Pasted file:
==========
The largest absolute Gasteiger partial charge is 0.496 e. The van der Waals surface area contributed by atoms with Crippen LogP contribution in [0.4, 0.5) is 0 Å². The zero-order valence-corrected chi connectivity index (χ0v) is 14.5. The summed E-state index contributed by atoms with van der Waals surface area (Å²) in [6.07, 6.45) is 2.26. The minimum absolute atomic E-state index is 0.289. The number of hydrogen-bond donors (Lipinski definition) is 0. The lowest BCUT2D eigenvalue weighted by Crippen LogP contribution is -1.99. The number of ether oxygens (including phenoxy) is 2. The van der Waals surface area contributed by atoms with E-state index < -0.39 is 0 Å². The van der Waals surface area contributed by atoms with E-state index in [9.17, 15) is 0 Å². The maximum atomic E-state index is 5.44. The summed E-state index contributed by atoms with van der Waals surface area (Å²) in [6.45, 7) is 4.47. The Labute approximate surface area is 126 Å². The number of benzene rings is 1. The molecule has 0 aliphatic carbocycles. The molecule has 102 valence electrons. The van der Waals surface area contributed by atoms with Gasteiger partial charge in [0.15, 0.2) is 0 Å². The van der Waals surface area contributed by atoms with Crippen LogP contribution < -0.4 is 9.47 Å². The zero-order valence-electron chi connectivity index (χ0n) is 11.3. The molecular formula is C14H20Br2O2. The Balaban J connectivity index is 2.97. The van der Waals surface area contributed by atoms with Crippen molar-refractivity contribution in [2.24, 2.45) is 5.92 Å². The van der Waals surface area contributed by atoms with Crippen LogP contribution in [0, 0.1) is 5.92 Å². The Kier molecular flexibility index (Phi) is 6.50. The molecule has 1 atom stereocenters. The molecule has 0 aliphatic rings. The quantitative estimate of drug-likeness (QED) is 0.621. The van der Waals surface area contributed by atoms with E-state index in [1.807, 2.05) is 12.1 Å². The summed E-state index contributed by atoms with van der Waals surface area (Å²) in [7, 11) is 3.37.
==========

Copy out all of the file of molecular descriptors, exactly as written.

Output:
The largest absolute Gasteiger partial charge is 0.496 e. The van der Waals surface area contributed by atoms with Crippen LogP contribution in [0.4, 0.5) is 0 Å². The zero-order valence-corrected chi connectivity index (χ0v) is 14.5. The summed E-state index contributed by atoms with van der Waals surface area (Å²) in [6.07, 6.45) is 2.26. The minimum absolute atomic E-state index is 0.289. The number of hydrogen-bond donors (Lipinski definition) is 0. The lowest BCUT2D eigenvalue weighted by Crippen LogP contribution is -1.99. The number of ether oxygens (including phenoxy) is 2. The van der Waals surface area contributed by atoms with E-state index < -0.39 is 0 Å². The van der Waals surface area contributed by atoms with E-state index in [9.17, 15) is 0 Å². The maximum atomic E-state index is 5.44. The summed E-state index contributed by atoms with van der Waals surface area (Å²) in [6.45, 7) is 4.47. The Labute approximate surface area is 126 Å². The number of benzene rings is 1. The molecule has 0 aliphatic carbocycles. The molecule has 102 valence electrons. The van der Waals surface area contributed by atoms with Gasteiger partial charge in [0.15, 0.2) is 0 Å². The van der Waals surface area contributed by atoms with Crippen LogP contribution < -0.4 is 9.47 Å². The zero-order valence-electron chi connectivity index (χ0n) is 11.3. The molecular formula is C14H20Br2O2. The Balaban J connectivity index is 2.97. The van der Waals surface area contributed by atoms with Crippen molar-refractivity contribution in [2.24, 2.45) is 5.92 Å². The van der Waals surface area contributed by atoms with Crippen LogP contribution in [0, 0.1) is 5.92 Å². The Kier molecular flexibility index (Phi) is 6.50. The molecule has 1 atom stereocenters. The molecule has 0 aliphatic rings. The quantitative estimate of drug-likeness (QED) is 0.621. The van der Waals surface area contributed by atoms with E-state index in [1.807, 2.05) is 12.1 Å². The summed E-state index contributed by atoms with van der Waals surface area (Å²) in [7, 11) is 3.37.